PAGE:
The characters were mired in hypocrisy and thoughtless, superstitious piety. The parents were splitting up, the young teen daughter stole from the poor box and the parish priest cried poverty but drove a Lexus. Episodes discussed gay porn, chronic masturbation, underage boys using gay dating apps to pick up older men, a wedding-like divorce ceremony, God being a woman and endless derision for the Church, it’s teachings and its people.

After ABC ordered the pilot for The Real O’Neals in 2015, MRC organized a protest, along with other conservative and religious organizations. The show lost at least one sponsor during its brief run thanks to the efforts of The Catholic League. But the show collapsed under the weight of its own hatred.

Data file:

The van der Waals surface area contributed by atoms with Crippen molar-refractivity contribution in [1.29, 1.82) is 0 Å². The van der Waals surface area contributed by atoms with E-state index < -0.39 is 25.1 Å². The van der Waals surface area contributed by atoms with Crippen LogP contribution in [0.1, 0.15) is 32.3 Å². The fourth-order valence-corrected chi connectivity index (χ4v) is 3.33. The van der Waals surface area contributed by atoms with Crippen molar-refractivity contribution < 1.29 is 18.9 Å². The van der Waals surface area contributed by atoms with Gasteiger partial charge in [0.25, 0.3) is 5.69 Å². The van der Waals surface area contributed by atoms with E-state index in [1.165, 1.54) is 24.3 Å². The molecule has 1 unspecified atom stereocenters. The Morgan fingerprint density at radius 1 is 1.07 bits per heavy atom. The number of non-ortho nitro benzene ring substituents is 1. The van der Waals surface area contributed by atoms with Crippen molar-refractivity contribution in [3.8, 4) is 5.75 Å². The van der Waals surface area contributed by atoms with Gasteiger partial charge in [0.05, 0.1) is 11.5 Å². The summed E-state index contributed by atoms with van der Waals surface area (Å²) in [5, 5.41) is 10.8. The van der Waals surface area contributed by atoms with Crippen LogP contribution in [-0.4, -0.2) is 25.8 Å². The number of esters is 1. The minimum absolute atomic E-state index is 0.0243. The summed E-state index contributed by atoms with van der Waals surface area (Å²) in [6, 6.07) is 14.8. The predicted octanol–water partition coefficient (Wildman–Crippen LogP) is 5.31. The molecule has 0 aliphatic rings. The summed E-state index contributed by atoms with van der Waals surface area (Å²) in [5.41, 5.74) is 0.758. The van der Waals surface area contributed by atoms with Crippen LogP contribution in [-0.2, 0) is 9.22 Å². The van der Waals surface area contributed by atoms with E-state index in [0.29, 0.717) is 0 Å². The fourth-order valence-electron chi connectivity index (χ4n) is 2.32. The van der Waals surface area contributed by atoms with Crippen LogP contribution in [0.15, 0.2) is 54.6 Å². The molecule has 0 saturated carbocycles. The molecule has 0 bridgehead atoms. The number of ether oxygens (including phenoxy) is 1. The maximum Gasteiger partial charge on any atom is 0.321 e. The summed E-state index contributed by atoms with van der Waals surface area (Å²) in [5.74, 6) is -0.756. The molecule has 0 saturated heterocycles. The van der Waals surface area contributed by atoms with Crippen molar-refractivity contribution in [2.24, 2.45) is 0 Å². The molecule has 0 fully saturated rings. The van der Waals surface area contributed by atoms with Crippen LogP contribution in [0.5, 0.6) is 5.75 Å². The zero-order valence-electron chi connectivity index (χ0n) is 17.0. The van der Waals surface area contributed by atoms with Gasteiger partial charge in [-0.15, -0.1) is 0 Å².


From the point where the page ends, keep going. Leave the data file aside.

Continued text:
For more blog postings from me, see  TONGUE-TIED, EDUCATION WATCH INTERNATIONAL, GREENIE WATCH,  POLITICAL CORRECTNESS WATCH, AUSTRALIAN POLITICS, and Paralipomena (Occasionally updated),  a Coral reef compendium and an IQ compendium. (Both updated as news items come in).  GUN WATCH is now mainly put together by Dean Weingarten. I also put up occasional updates on my Personal blog and each day I gather together my most substantial current writings on THE PSYCHOLOGIST.